I haven’t tried this yet, but I am seriously considering it. I already use AWS for other things, so it might be time to see if I can archive old files that I rarely use but don’t want to delete. I don’t feel like getting more hardware, and I don’t have much confidence in Apple’s iCloud. So this might be the solution: How to Use Amazon Glacier as a Dirt Cheap Backup Solution.
Most people I’ve read say: “LOL. No! Are you crazy?” I agree, with one exception. I would strongly discourage people for getting one for their primary residence. But if they had a second property (a cottage or a business), then I would encourage it. I might also encourage it for people living in a big property. Any time where the risk of privacy intrusion is secondary to the risk from break ins or other property damage is the time I would encourage it.
It’s interesting technology. I predict stories about privacy problems in the next year, though I could be wrong. Amazon could have done a great job of dealing with privacy concerns. We will see.
From a practical point of view, I think I will stick with my Fitbit wearables and my Fitbit Aria scale. The scale especially: why would one want to go through the trouble of taking photos of themselves to determine their body fat when they can just step on a scale?
I’ve seen many instances where a sudden outrage occurs because some ecommerce site like Amazon or some T shirt store ends up selling some product which an outrageous message on it. People will howl: how could they choose to do something so stupid? This article gives a good explanation of just how such stupidity occurs: How Amazon Ended Up With Auschwitz Christmas Ornaments for Sale | WIRED
In a nutshell, things are automated to the point that many of these platforms take on products with little if no review. The cost of review would be much much higher than the occasional cost of having to deal with these exceptions. Given that, expect more and more of this to occur until some legislation comes into play.
Lots of people on twitter giving Chase heat for this tweet today:
Part of me understands that. I mean, how could a company that received such a big bailout have the nerve to tweet that? But the other part of me knows that big organizations work in silos and compartments. There is likely no-one at a high level at Chase scrutinizes low level communications like tweets. You know how Amazon sometimes sells T shirts with offensive messages? Same problem.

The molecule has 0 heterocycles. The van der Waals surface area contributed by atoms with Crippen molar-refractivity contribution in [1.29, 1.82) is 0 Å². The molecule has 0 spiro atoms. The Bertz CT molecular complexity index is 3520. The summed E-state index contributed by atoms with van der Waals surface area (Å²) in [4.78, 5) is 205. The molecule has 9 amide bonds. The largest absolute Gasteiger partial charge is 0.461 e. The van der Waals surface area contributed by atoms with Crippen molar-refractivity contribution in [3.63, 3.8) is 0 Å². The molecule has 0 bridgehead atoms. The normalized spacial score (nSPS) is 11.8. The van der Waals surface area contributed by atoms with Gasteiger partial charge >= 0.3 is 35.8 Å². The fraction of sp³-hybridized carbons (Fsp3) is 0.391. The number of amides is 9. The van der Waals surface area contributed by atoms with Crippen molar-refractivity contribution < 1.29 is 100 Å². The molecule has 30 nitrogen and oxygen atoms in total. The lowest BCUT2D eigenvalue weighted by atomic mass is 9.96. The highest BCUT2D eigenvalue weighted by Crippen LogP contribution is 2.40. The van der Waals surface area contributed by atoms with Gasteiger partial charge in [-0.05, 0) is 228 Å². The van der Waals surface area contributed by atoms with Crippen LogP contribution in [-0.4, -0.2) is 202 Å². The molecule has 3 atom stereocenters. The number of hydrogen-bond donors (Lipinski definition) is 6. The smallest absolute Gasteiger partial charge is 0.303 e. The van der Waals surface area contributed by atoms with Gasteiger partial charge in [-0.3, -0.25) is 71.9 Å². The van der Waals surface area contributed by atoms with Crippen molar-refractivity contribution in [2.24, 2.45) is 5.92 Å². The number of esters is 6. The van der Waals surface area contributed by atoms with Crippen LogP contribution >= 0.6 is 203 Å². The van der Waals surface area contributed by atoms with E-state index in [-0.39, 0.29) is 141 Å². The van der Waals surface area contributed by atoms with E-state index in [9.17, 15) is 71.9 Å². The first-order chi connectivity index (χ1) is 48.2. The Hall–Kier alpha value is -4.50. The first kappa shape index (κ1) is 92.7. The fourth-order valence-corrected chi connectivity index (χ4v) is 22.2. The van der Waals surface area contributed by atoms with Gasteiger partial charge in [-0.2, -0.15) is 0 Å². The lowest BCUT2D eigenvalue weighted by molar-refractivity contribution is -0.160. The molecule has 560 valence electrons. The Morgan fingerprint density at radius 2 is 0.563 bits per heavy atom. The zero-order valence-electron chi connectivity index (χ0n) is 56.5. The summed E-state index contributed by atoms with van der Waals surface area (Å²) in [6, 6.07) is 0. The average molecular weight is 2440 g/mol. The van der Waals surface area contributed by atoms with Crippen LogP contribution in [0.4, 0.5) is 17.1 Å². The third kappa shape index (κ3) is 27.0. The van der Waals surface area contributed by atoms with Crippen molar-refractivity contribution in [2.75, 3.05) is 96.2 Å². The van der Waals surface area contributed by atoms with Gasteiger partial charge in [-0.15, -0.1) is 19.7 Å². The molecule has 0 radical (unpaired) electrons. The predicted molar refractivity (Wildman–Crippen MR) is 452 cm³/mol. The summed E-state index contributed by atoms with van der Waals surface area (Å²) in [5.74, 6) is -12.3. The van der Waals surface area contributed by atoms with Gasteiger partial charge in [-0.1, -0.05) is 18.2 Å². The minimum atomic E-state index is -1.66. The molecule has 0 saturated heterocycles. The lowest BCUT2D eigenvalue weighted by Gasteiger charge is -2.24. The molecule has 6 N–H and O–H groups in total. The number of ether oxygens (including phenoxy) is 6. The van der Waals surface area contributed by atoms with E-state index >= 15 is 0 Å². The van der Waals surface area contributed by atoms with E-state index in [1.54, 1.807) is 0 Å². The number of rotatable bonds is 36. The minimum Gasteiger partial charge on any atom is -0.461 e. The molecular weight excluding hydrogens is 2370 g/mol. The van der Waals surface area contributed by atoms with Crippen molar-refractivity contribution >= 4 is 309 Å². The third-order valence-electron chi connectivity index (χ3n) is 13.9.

People believe big organizations are homogenous and aware of every aspect of the people who work there and what they are doing. This belief is wrong. Some orgs may be that way, but the majority are not.
Something to think about the next time this occurs.
According to the New York Times, the Frightful Five are Amazon, Apple, Facebook, Microsoft and Alphabet, Google’s parent company. What makes them frightening?
(The Frightful Five) have experienced astounding growth over the last few years, making them the world’s five most valuable public companies. Because they own the technology that will dominate much of life for the foreseeable future, they are also gaining vast social and political power over much of the world beyond tech.
These companies are getting alot more scrutiny lately. Any organization as wealthy and powerful as they are warrant it. Especially so because we aren’t even certain what impact they have on our societies. I hope the Times and other newspapers continue to give them focus and question their power. And I hope more writers like Scott Galloway examine what these companies do in books like the one he has just written. Most importantly, I hope you continue to seek out information on these companies and question how you interact with them, either directly or indirectly as a member of society.